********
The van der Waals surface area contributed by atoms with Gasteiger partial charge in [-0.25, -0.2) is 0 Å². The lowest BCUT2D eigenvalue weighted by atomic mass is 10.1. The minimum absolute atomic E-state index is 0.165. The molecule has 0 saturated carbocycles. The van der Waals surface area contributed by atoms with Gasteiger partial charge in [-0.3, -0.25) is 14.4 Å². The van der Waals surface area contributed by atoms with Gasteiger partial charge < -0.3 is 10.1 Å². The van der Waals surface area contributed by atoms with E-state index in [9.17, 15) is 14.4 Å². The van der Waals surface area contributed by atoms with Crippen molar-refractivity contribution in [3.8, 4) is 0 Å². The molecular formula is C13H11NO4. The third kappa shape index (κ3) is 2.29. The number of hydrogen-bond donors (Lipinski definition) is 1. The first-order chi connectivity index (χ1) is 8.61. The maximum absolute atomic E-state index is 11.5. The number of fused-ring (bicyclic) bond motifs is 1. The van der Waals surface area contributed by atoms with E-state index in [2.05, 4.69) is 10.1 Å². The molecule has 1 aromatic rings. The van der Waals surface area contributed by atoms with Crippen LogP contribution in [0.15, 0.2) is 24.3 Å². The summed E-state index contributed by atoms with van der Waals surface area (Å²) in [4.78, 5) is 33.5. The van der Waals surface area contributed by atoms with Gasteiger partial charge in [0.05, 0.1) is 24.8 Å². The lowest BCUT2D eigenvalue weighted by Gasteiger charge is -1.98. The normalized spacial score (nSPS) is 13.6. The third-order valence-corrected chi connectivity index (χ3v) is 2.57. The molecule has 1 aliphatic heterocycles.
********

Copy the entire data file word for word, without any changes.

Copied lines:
The van der Waals surface area contributed by atoms with Gasteiger partial charge in [-0.25, -0.2) is 0 Å². The lowest BCUT2D eigenvalue weighted by atomic mass is 10.1. The minimum absolute atomic E-state index is 0.165. The molecule has 0 saturated carbocycles. The van der Waals surface area contributed by atoms with Gasteiger partial charge in [-0.3, -0.25) is 14.4 Å². The van der Waals surface area contributed by atoms with Gasteiger partial charge < -0.3 is 10.1 Å². The van der Waals surface area contributed by atoms with E-state index in [9.17, 15) is 14.4 Å². The van der Waals surface area contributed by atoms with Crippen molar-refractivity contribution in [3.8, 4) is 0 Å². The molecular formula is C13H11NO4. The third kappa shape index (κ3) is 2.29. The number of hydrogen-bond donors (Lipinski definition) is 1. The first-order chi connectivity index (χ1) is 8.61. The maximum absolute atomic E-state index is 11.5. The number of fused-ring (bicyclic) bond motifs is 1. The van der Waals surface area contributed by atoms with E-state index in [2.05, 4.69) is 10.1 Å². The molecule has 1 aromatic rings. The van der Waals surface area contributed by atoms with Crippen LogP contribution in [0.15, 0.2) is 24.3 Å². The summed E-state index contributed by atoms with van der Waals surface area (Å²) in [4.78, 5) is 33.5. The van der Waals surface area contributed by atoms with Gasteiger partial charge in [0.05, 0.1) is 24.8 Å². The lowest BCUT2D eigenvalue weighted by Gasteiger charge is -1.98. The normalized spacial score (nSPS) is 13.6. The third-order valence-corrected chi connectivity index (χ3v) is 2.57. The molecule has 1 aliphatic heterocycles.